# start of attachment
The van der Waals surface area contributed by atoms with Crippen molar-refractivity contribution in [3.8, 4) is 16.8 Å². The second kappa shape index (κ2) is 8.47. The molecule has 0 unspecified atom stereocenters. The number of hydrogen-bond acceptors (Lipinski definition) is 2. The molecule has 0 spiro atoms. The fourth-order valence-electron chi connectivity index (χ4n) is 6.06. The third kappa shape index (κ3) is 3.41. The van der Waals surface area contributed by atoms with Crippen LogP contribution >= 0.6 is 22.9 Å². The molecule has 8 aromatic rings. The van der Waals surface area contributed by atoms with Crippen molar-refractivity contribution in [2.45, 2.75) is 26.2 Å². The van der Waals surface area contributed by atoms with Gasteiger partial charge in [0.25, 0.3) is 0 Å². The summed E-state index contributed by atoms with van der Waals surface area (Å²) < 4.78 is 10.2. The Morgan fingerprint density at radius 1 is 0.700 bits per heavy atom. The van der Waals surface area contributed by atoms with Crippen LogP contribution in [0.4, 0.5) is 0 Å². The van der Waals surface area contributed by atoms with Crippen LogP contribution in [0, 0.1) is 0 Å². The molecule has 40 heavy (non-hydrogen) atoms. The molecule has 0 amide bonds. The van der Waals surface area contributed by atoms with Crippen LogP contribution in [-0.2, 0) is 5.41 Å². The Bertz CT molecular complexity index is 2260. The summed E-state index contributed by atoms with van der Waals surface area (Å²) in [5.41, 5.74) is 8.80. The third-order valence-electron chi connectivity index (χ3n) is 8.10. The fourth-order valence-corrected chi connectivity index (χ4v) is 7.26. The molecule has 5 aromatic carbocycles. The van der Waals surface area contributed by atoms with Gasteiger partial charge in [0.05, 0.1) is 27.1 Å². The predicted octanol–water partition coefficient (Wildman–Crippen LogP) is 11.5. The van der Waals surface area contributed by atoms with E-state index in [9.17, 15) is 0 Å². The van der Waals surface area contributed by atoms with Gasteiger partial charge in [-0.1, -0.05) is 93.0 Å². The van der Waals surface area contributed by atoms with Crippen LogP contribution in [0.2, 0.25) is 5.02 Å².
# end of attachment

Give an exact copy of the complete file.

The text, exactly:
The van der Waals surface area contributed by atoms with Crippen molar-refractivity contribution in [3.8, 4) is 16.8 Å². The second kappa shape index (κ2) is 8.47. The molecule has 0 unspecified atom stereocenters. The number of hydrogen-bond acceptors (Lipinski definition) is 2. The molecule has 0 spiro atoms. The fourth-order valence-electron chi connectivity index (χ4n) is 6.06. The third kappa shape index (κ3) is 3.41. The van der Waals surface area contributed by atoms with Crippen LogP contribution >= 0.6 is 22.9 Å². The molecule has 8 aromatic rings. The van der Waals surface area contributed by atoms with Crippen molar-refractivity contribution in [2.45, 2.75) is 26.2 Å². The van der Waals surface area contributed by atoms with Gasteiger partial charge in [0.25, 0.3) is 0 Å². The summed E-state index contributed by atoms with van der Waals surface area (Å²) < 4.78 is 10.2. The Morgan fingerprint density at radius 1 is 0.700 bits per heavy atom. The van der Waals surface area contributed by atoms with Crippen LogP contribution in [0.4, 0.5) is 0 Å². The van der Waals surface area contributed by atoms with Crippen LogP contribution in [0, 0.1) is 0 Å². The molecule has 40 heavy (non-hydrogen) atoms. The molecule has 0 amide bonds. The van der Waals surface area contributed by atoms with Crippen LogP contribution in [-0.2, 0) is 5.41 Å². The Bertz CT molecular complexity index is 2260. The summed E-state index contributed by atoms with van der Waals surface area (Å²) in [5.41, 5.74) is 8.80. The third-order valence-electron chi connectivity index (χ3n) is 8.10. The fourth-order valence-corrected chi connectivity index (χ4v) is 7.26. The molecule has 5 aromatic carbocycles. The van der Waals surface area contributed by atoms with Gasteiger partial charge in [0.05, 0.1) is 27.1 Å². The predicted octanol–water partition coefficient (Wildman–Crippen LogP) is 11.5. The van der Waals surface area contributed by atoms with E-state index in [9.17, 15) is 0 Å². The van der Waals surface area contributed by atoms with Gasteiger partial charge in [-0.1, -0.05) is 93.0 Å². The van der Waals surface area contributed by atoms with Crippen LogP contribution in [0.2, 0.25) is 5.02 Å².